Memorial honors two soldiers killed in Iraq
May 15, 2007
SCHWEINFURT, Germany — Two Task Force Vanguard mechanics were honored at a memorial service at Ledward Barracks chapel Monday.
Staff Sgt. Felix Giovanni Gonzalez-Iraheta, 25, and Spc. John Derek Flores, 21, were killed May 3 during a mortar attack on their forward operating base in Baghdad.
Both were “Highlanders” from Headquarters and Headquarters Company, 1st Battalion, 18th Infantry Regiment.
A previous memorial was held by deployed members of Task Force Vanguard on Thursday in Baghdad. Members of the unit rear detachment in Schweinfurt read words by Gonzalez-Iraheta and Flores’ leaders and friends during the service downrange.
Born in El Salvador, and from Sun Valley, Calif., Gonzalez-Iraheta — “Gonzo” to his buddies — had been with 1-18 since February 2003, having also previously served in Vilseck, Germany, during his nine-plus years as a soldier.
Remembered by his boss downrange as “the best (NCO) I’ve ever met,” Gonzalez-Iraheta was an expert on Humvees and Bradley vehicles, having memorized schematic details. He and Flores were members of the 91-soldier maintenance section in 1-18 in charge of keeping the unit’s 200 vehicles running and the infantrymen who ride in them safe.
On his second Iraq deployment with 1-18, Gonzalez-Iraheta had acquired U.S. citizenship while with the unit, becoming naturalized in April 2006. He is survived by his wife, Janet, daughters Celina and Annabel, mother Christine Wertz and mother-in-law Cindy Kazuo.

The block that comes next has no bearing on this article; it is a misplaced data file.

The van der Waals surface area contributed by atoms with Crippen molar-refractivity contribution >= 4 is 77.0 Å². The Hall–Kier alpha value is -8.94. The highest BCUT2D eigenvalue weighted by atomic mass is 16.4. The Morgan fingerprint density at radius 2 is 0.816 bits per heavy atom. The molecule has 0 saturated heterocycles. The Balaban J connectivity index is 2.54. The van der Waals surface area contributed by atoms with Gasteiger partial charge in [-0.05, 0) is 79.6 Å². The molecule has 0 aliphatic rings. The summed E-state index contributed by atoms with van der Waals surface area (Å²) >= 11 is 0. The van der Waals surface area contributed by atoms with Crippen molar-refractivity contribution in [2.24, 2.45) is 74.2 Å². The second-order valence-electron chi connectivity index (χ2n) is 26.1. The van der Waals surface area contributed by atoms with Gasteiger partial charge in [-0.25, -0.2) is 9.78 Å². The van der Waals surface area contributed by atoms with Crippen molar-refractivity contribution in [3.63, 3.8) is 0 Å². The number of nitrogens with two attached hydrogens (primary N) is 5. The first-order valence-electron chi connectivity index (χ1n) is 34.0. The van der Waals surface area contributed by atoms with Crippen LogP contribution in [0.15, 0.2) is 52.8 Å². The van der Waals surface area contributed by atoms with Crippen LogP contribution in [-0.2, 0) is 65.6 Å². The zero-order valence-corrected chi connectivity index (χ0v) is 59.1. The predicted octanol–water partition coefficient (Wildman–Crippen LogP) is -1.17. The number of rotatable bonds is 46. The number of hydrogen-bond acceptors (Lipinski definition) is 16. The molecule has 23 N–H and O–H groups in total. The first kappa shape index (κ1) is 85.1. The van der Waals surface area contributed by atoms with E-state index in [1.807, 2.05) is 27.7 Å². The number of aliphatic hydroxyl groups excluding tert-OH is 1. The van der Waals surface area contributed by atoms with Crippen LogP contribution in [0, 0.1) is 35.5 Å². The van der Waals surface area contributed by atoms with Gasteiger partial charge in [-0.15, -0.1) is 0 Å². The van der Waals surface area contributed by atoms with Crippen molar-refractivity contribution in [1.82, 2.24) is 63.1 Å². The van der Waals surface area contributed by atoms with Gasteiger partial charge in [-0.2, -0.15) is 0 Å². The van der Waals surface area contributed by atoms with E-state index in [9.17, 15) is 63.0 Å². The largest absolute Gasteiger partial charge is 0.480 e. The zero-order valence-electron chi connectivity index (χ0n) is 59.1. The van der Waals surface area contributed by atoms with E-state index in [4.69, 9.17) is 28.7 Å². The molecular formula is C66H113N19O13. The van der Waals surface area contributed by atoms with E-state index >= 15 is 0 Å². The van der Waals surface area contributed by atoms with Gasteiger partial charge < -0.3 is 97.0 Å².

Gonzalez-Iraheta’s sister-in-law told Lt. Col. Robert Whittle, rear detachment commander in Schweinfurt, that his family knew he was a hero long before he entered the Army, having saved his younger brother from drowning while on a childhood camping trip.
Joining the Army through the Delayed Enlistment Program from his native Guam, Flores had served in 1-18 since June 2005 after training to become a Bradley system maintainer. He served with distinction as tool custodian, a position of great responsibility in the maintenance section where he and Gonzalez-Iraheta worked.
“If you were stuck on a job and needed a hand, he was there to help you even if it meant he had to stay later,” said Staff Sgt. Matthew W. Colleary, reading the words of one of Flores’ friends still in Iraq. “He was happy and wanted everyone around him to be happy, too.”
Flores worked for Gonzalez-Iraheta and they had a great relationship, friends say, with Flores — a confessed Spam addict — stealing his noncommissioned officer’s meat product.
“He loved Spam and rice,” Colleary read of Flores. “When everyone else was in the mess hall, he’d be in the motor pool cooking Spam and rice. For him there was no better meal.”
Also remembered as a fine guitar player, Flores is survived by his wife, Charlene, and daughter Chloe.
Gonzalez-Iraheta and Flores are the 10th and 11th members of 1-18 killed during the present deployment.
Overall, the 2nd “Dagger” Brigade Combat Team, 1st Infantry Division, of which the battalion is a part, has lost 34 soldiers since leaving for Iraq in August and September of last year.